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Book Review: How to Kill a Panther Tank

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Many of my readers are avid historians themselves, or at the very least dabble in primary documents, with small libraries of scans tucked away in your collection, and a lucky few may have visited archives and handled the originals. This kind of engagement usually takes a lot of time and effort, which makes it a difficult thing to do for the majority of people to do. Craig Moore's latest book is targeted towards this demographic, letting you step into the shoes of a historian and read raw unrefined documents originally typed or penned in the 1940s.

Contrary to the book's full title (How to Kill a Panther Tank: Unpublished Scientific Reports from the Second World War) not the whole book is dedicated to reproductions of primary documents. To bring the reader up to speed, a brief history of the Panther tank is provided, with a breakdown of the Ausf.D, Ausf.A, and Ausf.G variants. Photographs of surviving tanks of each type are included to help the reader distinguish between the various modifications. A list of surviving Panther tanks in museums is also included, complete with colour photographs. Some interesting minutia of the Panther tank is also explained, such as the track link type classification system and the purpose of the bucket that hangs on the tank's stern. This level setting takes up about 35 of the book's 224 pages. Another 10 pages briefly cover British anti-tank weapons of the era: 6-pounder and 17-pounder anti-tank guns, the unconventional PIAT launcher, and anti-tank mines. This chapter feels rather incomplete, as it only covers a small portion of the weapons used in this book.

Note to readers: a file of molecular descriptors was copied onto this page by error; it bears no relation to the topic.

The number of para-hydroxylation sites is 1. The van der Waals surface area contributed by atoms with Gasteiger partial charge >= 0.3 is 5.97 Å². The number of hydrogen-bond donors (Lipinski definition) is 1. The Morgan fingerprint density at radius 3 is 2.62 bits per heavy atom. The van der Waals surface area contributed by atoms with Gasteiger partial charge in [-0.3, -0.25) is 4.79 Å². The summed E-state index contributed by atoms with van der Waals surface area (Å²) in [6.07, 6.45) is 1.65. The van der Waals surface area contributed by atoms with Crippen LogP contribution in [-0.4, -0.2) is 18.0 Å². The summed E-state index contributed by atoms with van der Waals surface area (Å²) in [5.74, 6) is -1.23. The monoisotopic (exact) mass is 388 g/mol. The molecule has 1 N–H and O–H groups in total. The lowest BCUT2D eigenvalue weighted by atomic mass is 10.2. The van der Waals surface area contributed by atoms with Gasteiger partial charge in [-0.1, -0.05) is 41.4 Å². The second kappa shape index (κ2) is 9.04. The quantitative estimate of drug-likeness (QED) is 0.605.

The meat and potatoes of the book are the actual reports. As mentioned above, Moore makes no attempt to process or transform these documents for you. With the exception of formatting and modern printing, you are going to be looking at the same documents that Canadian, British, and American officers would have read. The book starts with what likely would have been many officers' first introduction to the Panther tank: a Canadian report written in the fall of 1943 based on information provided by the USSR. A pamphlet showing vulnerability of the Panther tank to various Soviet guns is reproduced, but not translated. Somewhat disappointingly, graphics originating from Soviet sources are marked simply "Russian Archives".

The armour thickness data received from the USSR was used as a basis for a number of penetration diagrams, these are included in the next section of the book. For the sake of completeness, the portion of the report dealing with the Tiger tank is included as well, which allows the reader to compare the armour of the two "big cats". Similar data is shown in an American pamphlet.